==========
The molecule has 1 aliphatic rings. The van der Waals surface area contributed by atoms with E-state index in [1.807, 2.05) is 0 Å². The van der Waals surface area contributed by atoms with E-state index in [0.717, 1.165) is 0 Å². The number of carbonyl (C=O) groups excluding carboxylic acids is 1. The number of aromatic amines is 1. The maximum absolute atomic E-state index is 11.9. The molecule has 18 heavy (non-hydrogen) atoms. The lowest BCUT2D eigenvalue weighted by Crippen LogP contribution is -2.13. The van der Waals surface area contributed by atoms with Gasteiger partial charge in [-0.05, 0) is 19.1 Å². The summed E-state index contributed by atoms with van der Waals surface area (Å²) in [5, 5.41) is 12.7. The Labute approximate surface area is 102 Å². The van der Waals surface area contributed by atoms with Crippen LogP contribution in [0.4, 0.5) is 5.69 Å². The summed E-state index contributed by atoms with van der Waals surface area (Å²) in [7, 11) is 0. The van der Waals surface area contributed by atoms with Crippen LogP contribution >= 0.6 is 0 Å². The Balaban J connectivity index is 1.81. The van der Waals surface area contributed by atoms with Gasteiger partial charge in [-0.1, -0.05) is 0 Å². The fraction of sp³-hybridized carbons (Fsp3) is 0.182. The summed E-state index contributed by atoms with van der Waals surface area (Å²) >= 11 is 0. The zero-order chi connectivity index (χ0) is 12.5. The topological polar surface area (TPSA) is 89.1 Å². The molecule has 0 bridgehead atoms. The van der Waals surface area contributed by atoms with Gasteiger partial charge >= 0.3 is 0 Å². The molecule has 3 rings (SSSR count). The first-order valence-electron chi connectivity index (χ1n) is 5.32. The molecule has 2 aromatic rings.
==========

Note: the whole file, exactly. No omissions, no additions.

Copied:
The molecule has 1 aliphatic rings. The van der Waals surface area contributed by atoms with E-state index in [1.807, 2.05) is 0 Å². The van der Waals surface area contributed by atoms with E-state index in [0.717, 1.165) is 0 Å². The number of carbonyl (C=O) groups excluding carboxylic acids is 1. The number of aromatic amines is 1. The maximum absolute atomic E-state index is 11.9. The molecule has 18 heavy (non-hydrogen) atoms. The lowest BCUT2D eigenvalue weighted by Crippen LogP contribution is -2.13. The van der Waals surface area contributed by atoms with Gasteiger partial charge in [-0.05, 0) is 19.1 Å². The summed E-state index contributed by atoms with van der Waals surface area (Å²) in [5, 5.41) is 12.7. The Labute approximate surface area is 102 Å². The van der Waals surface area contributed by atoms with Crippen LogP contribution in [0.4, 0.5) is 5.69 Å². The summed E-state index contributed by atoms with van der Waals surface area (Å²) in [7, 11) is 0. The van der Waals surface area contributed by atoms with Crippen LogP contribution >= 0.6 is 0 Å². The Balaban J connectivity index is 1.81. The van der Waals surface area contributed by atoms with Gasteiger partial charge in [-0.1, -0.05) is 0 Å². The fraction of sp³-hybridized carbons (Fsp3) is 0.182. The summed E-state index contributed by atoms with van der Waals surface area (Å²) >= 11 is 0. The zero-order chi connectivity index (χ0) is 12.5. The topological polar surface area (TPSA) is 89.1 Å². The molecule has 0 bridgehead atoms. The van der Waals surface area contributed by atoms with Gasteiger partial charge >= 0.3 is 0 Å². The molecule has 3 rings (SSSR count). The first-order valence-electron chi connectivity index (χ1n) is 5.32. The molecule has 2 aromatic rings.